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What if a flu breaks out when CDC can't track it
David Satcher writes: As director of the U.S. Centers for Disease Control and Prevention during the last government shutdown, in 1995-1996, I can attest to the very real potential for unnecessary pain, suffering and death when the work of public-health officials is curtailed.
As a consequence of the current shutdown, the CDC has been required to furlough two-thirds of its staff, leaving only 4,000 people to conduct vital public-health responsibilities.
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Navigating Your Nursing Career - National and Statewide Implications of the Institute of Medicine's (IOM) Report on the Future Of Nursing
The purpose of this conference is to provide participants with information to guide personal and professional decision-making regarding educational preparation that will support ongoing clinical competency and promote nursing career development.
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- Current work and future direction of the Massachusetts Action Coalition toward statewide implementation of the IOM Report.
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Florence Nightingale's Life and work through her letters: A glimpse into her personal correspondence
Nursing Archives Associates at Boston University Fall 2013 Meeting
Wednesday, Nov. 20, 2013 at 5:30 p.m.
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Joanna Briggs Institute EBP Resources in midwifery and maternity
care offers instant access to the world's best evidence–based literature, plus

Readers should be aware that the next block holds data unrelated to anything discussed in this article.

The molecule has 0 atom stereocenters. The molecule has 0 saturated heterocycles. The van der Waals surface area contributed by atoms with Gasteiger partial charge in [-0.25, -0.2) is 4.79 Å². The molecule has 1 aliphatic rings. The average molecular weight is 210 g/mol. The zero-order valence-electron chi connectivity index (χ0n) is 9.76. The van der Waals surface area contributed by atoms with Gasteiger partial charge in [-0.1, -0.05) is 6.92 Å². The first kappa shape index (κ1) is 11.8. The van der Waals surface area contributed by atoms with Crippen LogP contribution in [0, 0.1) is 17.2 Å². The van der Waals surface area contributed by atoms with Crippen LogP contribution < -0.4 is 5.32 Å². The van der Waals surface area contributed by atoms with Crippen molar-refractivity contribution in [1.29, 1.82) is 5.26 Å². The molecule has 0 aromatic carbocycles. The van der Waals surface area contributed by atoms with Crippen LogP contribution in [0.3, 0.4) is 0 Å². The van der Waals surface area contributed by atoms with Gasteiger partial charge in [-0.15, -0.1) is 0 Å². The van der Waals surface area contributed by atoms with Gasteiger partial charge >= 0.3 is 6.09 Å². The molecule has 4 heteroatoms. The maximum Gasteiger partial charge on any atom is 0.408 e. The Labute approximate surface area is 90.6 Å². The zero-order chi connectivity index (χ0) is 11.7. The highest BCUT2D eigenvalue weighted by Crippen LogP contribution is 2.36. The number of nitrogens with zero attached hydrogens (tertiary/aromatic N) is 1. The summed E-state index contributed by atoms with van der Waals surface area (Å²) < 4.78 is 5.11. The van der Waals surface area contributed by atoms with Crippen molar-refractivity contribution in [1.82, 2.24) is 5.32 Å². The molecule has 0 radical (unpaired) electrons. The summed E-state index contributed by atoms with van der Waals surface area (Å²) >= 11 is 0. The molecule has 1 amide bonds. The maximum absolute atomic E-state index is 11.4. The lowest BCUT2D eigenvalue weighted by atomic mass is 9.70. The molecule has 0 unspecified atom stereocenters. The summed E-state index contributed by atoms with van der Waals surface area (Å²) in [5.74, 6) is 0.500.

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NURSING & HEALTHCARE NEWS
ICD-9 vs. ICD-10: What's the difference?
By Brooke Andrus
If you're a proponent of the old "if it ain't broke, don't fix it" mentality, you might be a little reluctant to buy into all of this ICD-10 business. After all, you use ICD-9 now, and that seems to be working just fine. So why rock the boat? Well, there's another old saying that goes something like, "You don't know what you're missing until you reach out and touch it." In this case, those still clinging to ICD-9 are completely overlooking the benefits of the new code set — things like improved interoperability, data-sharing, outcomes, and ultimately improved healthcare.
Making your medical records safer
Recently, the Health Insurance and Medical Privacy Act, or HIPAA, made your electronic medical records a lot safer. As welcome as these changes are, we need to go further. It is time for a federal law requiring encryption of any database that contains personally identifying information.
Despite the lunacy now emanating from our nation's capital, despite the insane games of brinksmanship in Washington, I truly do believe the failure to encrypt personally identifiable information is of critical importance to the well being of Americans, and it's an issue we need to deal with right now.
Nurses play important role on emergency medical team
Nurse Valerie Zack doesn’t usually watch medical shows on television because it’s too frustrating.
"They’re not that accurate and they glamorize," Zack said. "And sometimes they show doctors doing procedures they would never do."
"They’re soap operas with doctors," added fellow emergency nurse Cheryl Schilla.
Besides, Zack and Schilla don’t need to look to television for exciting medical care — as emergency room nurses at Community Memorial Hospital in Cloquet, Minn., all they have to do is go to work.
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More nurses may reduce odds of penalties
Healthcare Finance News
A new study suggests that hospitals with higher nurse staffing levels may have lower odds of being penalized for readmissions.
The study, published in the October issue of Health Affairs and lead by Matthew McHugh, associate professor at the University of Pennsylvania School of Nursing, Center for Health Outcomes and Policy Research, examined nurse-to-patient staffing levels and readmission penalties data from 2,826 hospitals across the country.